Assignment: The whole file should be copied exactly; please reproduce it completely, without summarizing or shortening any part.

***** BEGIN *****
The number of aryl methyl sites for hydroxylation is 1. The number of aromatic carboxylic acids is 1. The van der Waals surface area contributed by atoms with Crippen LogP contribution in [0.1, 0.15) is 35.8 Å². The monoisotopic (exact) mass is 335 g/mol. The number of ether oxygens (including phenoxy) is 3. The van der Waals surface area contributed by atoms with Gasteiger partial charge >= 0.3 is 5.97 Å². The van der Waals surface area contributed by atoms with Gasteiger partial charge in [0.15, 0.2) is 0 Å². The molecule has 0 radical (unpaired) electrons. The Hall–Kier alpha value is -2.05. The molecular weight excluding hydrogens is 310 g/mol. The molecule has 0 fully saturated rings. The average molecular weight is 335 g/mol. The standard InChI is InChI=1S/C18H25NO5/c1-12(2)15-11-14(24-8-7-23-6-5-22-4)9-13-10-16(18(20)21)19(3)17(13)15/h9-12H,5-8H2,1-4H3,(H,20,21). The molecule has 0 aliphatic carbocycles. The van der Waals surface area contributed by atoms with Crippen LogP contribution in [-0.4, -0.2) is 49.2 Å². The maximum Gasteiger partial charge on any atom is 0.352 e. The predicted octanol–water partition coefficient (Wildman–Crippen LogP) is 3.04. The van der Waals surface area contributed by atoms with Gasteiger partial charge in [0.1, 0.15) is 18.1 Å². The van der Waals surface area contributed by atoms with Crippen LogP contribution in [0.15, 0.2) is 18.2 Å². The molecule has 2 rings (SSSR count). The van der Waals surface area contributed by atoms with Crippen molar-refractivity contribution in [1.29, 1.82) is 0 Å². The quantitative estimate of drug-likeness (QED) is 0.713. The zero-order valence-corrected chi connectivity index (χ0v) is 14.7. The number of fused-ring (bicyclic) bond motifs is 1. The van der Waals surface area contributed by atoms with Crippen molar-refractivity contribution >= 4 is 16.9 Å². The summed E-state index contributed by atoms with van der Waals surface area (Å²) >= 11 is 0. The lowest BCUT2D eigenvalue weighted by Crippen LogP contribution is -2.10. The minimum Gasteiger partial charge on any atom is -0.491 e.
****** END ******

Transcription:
The number of aryl methyl sites for hydroxylation is 1. The number of aromatic carboxylic acids is 1. The van der Waals surface area contributed by atoms with Crippen LogP contribution in [0.1, 0.15) is 35.8 Å². The monoisotopic (exact) mass is 335 g/mol. The number of ether oxygens (including phenoxy) is 3. The van der Waals surface area contributed by atoms with Gasteiger partial charge >= 0.3 is 5.97 Å². The van der Waals surface area contributed by atoms with Gasteiger partial charge in [0.15, 0.2) is 0 Å². The molecule has 0 radical (unpaired) electrons. The Hall–Kier alpha value is -2.05. The molecular weight excluding hydrogens is 310 g/mol. The molecule has 0 fully saturated rings. The average molecular weight is 335 g/mol. The standard InChI is InChI=1S/C18H25NO5/c1-12(2)15-11-14(24-8-7-23-6-5-22-4)9-13-10-16(18(20)21)19(3)17(13)15/h9-12H,5-8H2,1-4H3,(H,20,21). The molecule has 0 aliphatic carbocycles. The van der Waals surface area contributed by atoms with Crippen LogP contribution in [-0.4, -0.2) is 49.2 Å². The maximum Gasteiger partial charge on any atom is 0.352 e. The predicted octanol–water partition coefficient (Wildman–Crippen LogP) is 3.04. The van der Waals surface area contributed by atoms with Gasteiger partial charge in [0.1, 0.15) is 18.1 Å². The van der Waals surface area contributed by atoms with Crippen LogP contribution in [0.15, 0.2) is 18.2 Å². The molecule has 2 rings (SSSR count). The van der Waals surface area contributed by atoms with Crippen molar-refractivity contribution in [1.29, 1.82) is 0 Å². The quantitative estimate of drug-likeness (QED) is 0.713. The zero-order valence-corrected chi connectivity index (χ0v) is 14.7. The number of fused-ring (bicyclic) bond motifs is 1. The van der Waals surface area contributed by atoms with Crippen molar-refractivity contribution >= 4 is 16.9 Å². The summed E-state index contributed by atoms with van der Waals surface area (Å²) >= 11 is 0. The lowest BCUT2D eigenvalue weighted by Crippen LogP contribution is -2.10. The minimum Gasteiger partial charge on any atom is -0.491 e.